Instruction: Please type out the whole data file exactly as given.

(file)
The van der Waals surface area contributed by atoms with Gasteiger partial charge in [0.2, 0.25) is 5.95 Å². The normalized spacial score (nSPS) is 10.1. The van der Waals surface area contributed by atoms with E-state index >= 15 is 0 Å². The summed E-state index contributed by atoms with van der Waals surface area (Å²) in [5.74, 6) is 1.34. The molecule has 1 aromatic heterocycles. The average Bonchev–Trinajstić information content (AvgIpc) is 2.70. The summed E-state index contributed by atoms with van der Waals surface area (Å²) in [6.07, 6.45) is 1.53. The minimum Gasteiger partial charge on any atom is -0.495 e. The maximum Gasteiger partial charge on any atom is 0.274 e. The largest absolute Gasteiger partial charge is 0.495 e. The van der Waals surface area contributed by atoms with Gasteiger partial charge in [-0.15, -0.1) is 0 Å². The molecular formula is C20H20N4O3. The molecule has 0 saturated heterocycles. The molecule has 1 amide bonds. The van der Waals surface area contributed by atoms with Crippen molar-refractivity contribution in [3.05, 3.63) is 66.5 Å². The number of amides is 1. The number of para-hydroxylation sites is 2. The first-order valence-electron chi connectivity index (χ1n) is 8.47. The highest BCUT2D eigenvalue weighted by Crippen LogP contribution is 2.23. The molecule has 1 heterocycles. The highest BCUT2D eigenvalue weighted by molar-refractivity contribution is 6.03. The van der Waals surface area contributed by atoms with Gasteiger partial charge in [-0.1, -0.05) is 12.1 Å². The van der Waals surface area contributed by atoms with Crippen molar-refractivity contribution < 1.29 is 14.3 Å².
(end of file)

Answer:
The van der Waals surface area contributed by atoms with Gasteiger partial charge in [0.2, 0.25) is 5.95 Å². The normalized spacial score (nSPS) is 10.1. The van der Waals surface area contributed by atoms with E-state index >= 15 is 0 Å². The summed E-state index contributed by atoms with van der Waals surface area (Å²) in [5.74, 6) is 1.34. The molecule has 1 aromatic heterocycles. The average Bonchev–Trinajstić information content (AvgIpc) is 2.70. The summed E-state index contributed by atoms with van der Waals surface area (Å²) in [6.07, 6.45) is 1.53. The minimum Gasteiger partial charge on any atom is -0.495 e. The maximum Gasteiger partial charge on any atom is 0.274 e. The largest absolute Gasteiger partial charge is 0.495 e. The van der Waals surface area contributed by atoms with Gasteiger partial charge in [-0.15, -0.1) is 0 Å². The molecular formula is C20H20N4O3. The molecule has 0 saturated heterocycles. The molecule has 1 amide bonds. The van der Waals surface area contributed by atoms with Crippen molar-refractivity contribution in [3.05, 3.63) is 66.5 Å². The number of amides is 1. The number of para-hydroxylation sites is 2. The first-order valence-electron chi connectivity index (χ1n) is 8.47. The highest BCUT2D eigenvalue weighted by Crippen LogP contribution is 2.23. The molecule has 1 heterocycles. The highest BCUT2D eigenvalue weighted by molar-refractivity contribution is 6.03. The van der Waals surface area contributed by atoms with Gasteiger partial charge in [-0.1, -0.05) is 12.1 Å². The van der Waals surface area contributed by atoms with Crippen molar-refractivity contribution < 1.29 is 14.3 Å².